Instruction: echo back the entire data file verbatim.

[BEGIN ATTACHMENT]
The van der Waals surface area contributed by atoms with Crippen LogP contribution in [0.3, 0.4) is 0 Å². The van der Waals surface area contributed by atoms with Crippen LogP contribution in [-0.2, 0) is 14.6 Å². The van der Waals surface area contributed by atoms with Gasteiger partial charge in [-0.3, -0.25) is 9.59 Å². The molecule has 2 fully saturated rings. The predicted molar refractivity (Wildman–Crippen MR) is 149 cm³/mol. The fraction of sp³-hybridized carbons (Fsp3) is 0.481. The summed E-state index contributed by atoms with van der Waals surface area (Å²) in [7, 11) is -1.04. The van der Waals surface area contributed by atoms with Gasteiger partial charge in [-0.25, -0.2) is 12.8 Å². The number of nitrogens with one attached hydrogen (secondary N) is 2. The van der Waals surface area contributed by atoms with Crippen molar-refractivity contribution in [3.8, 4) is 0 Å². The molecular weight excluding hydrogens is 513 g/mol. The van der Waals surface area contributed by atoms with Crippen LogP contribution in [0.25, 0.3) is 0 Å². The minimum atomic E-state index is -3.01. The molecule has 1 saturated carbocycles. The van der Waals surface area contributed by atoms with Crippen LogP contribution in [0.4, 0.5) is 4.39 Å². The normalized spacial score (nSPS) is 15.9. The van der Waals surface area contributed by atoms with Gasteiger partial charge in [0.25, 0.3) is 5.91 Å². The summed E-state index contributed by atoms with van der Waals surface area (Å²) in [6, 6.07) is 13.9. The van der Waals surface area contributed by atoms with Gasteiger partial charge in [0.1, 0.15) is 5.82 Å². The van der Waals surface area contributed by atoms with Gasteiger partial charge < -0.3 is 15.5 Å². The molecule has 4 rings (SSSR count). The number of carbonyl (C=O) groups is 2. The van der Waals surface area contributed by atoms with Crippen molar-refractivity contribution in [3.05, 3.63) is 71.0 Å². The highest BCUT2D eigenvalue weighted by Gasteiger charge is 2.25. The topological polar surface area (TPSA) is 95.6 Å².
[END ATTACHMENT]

The van der Waals surface area contributed by atoms with Crippen LogP contribution in [0.3, 0.4) is 0 Å². The van der Waals surface area contributed by atoms with Crippen LogP contribution in [-0.2, 0) is 14.6 Å². The van der Waals surface area contributed by atoms with Gasteiger partial charge in [-0.3, -0.25) is 9.59 Å². The molecule has 2 fully saturated rings. The predicted molar refractivity (Wildman–Crippen MR) is 149 cm³/mol. The fraction of sp³-hybridized carbons (Fsp3) is 0.481. The summed E-state index contributed by atoms with van der Waals surface area (Å²) in [7, 11) is -1.04. The van der Waals surface area contributed by atoms with Gasteiger partial charge in [-0.25, -0.2) is 12.8 Å². The number of nitrogens with one attached hydrogen (secondary N) is 2. The van der Waals surface area contributed by atoms with Crippen molar-refractivity contribution in [3.8, 4) is 0 Å². The molecular weight excluding hydrogens is 513 g/mol. The van der Waals surface area contributed by atoms with Crippen LogP contribution in [0.25, 0.3) is 0 Å². The minimum atomic E-state index is -3.01. The molecule has 1 saturated carbocycles. The van der Waals surface area contributed by atoms with Crippen LogP contribution in [0.4, 0.5) is 4.39 Å². The normalized spacial score (nSPS) is 15.9. The van der Waals surface area contributed by atoms with Gasteiger partial charge in [0.25, 0.3) is 5.91 Å². The summed E-state index contributed by atoms with van der Waals surface area (Å²) in [6, 6.07) is 13.9. The van der Waals surface area contributed by atoms with Gasteiger partial charge in [0.1, 0.15) is 5.82 Å². The van der Waals surface area contributed by atoms with Gasteiger partial charge < -0.3 is 15.5 Å². The molecule has 4 rings (SSSR count). The number of carbonyl (C=O) groups is 2. The van der Waals surface area contributed by atoms with Crippen molar-refractivity contribution in [3.05, 3.63) is 71.0 Å². The highest BCUT2D eigenvalue weighted by Gasteiger charge is 2.25. The topological polar surface area (TPSA) is 95.6 Å².